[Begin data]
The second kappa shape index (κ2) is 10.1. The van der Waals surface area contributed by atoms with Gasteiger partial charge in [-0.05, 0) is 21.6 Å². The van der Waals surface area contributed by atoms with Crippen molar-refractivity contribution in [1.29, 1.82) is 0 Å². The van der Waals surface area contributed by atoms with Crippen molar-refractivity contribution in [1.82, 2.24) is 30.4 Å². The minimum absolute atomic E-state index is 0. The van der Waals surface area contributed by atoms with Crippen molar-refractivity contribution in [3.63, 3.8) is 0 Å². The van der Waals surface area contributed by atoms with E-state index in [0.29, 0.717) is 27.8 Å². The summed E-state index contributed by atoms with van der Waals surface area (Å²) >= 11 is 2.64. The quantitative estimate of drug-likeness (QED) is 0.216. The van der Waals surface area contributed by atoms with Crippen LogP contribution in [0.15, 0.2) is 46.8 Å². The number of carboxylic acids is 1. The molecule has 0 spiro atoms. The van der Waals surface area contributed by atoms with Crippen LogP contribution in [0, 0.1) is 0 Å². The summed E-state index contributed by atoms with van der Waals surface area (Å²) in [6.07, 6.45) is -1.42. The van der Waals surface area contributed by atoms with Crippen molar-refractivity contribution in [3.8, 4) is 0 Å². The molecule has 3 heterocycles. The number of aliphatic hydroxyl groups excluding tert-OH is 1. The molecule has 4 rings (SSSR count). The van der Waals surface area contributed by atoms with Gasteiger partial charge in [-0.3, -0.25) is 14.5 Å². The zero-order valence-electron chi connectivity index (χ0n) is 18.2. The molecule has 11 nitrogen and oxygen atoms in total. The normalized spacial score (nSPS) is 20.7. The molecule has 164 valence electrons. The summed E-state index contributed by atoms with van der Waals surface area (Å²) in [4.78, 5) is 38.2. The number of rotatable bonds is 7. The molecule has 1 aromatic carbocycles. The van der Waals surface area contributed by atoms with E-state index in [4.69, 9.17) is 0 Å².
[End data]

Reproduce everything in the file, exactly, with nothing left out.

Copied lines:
The second kappa shape index (κ2) is 10.1. The van der Waals surface area contributed by atoms with Gasteiger partial charge in [-0.05, 0) is 21.6 Å². The van der Waals surface area contributed by atoms with Crippen molar-refractivity contribution in [1.29, 1.82) is 0 Å². The van der Waals surface area contributed by atoms with Crippen molar-refractivity contribution in [1.82, 2.24) is 30.4 Å². The minimum absolute atomic E-state index is 0. The van der Waals surface area contributed by atoms with Crippen molar-refractivity contribution in [3.63, 3.8) is 0 Å². The van der Waals surface area contributed by atoms with E-state index in [0.29, 0.717) is 27.8 Å². The summed E-state index contributed by atoms with van der Waals surface area (Å²) >= 11 is 2.64. The quantitative estimate of drug-likeness (QED) is 0.216. The van der Waals surface area contributed by atoms with Crippen LogP contribution in [0.15, 0.2) is 46.8 Å². The number of carboxylic acids is 1. The molecule has 0 spiro atoms. The van der Waals surface area contributed by atoms with Crippen LogP contribution in [0, 0.1) is 0 Å². The summed E-state index contributed by atoms with van der Waals surface area (Å²) in [6.07, 6.45) is -1.42. The van der Waals surface area contributed by atoms with Crippen molar-refractivity contribution in [3.8, 4) is 0 Å². The molecule has 3 heterocycles. The number of aliphatic hydroxyl groups excluding tert-OH is 1. The molecule has 4 rings (SSSR count). The van der Waals surface area contributed by atoms with Gasteiger partial charge in [-0.3, -0.25) is 14.5 Å². The zero-order valence-electron chi connectivity index (χ0n) is 18.2. The molecule has 11 nitrogen and oxygen atoms in total. The normalized spacial score (nSPS) is 20.7. The molecule has 164 valence electrons. The summed E-state index contributed by atoms with van der Waals surface area (Å²) in [4.78, 5) is 38.2. The number of rotatable bonds is 7. The molecule has 1 aromatic carbocycles. The van der Waals surface area contributed by atoms with E-state index in [4.69, 9.17) is 0 Å².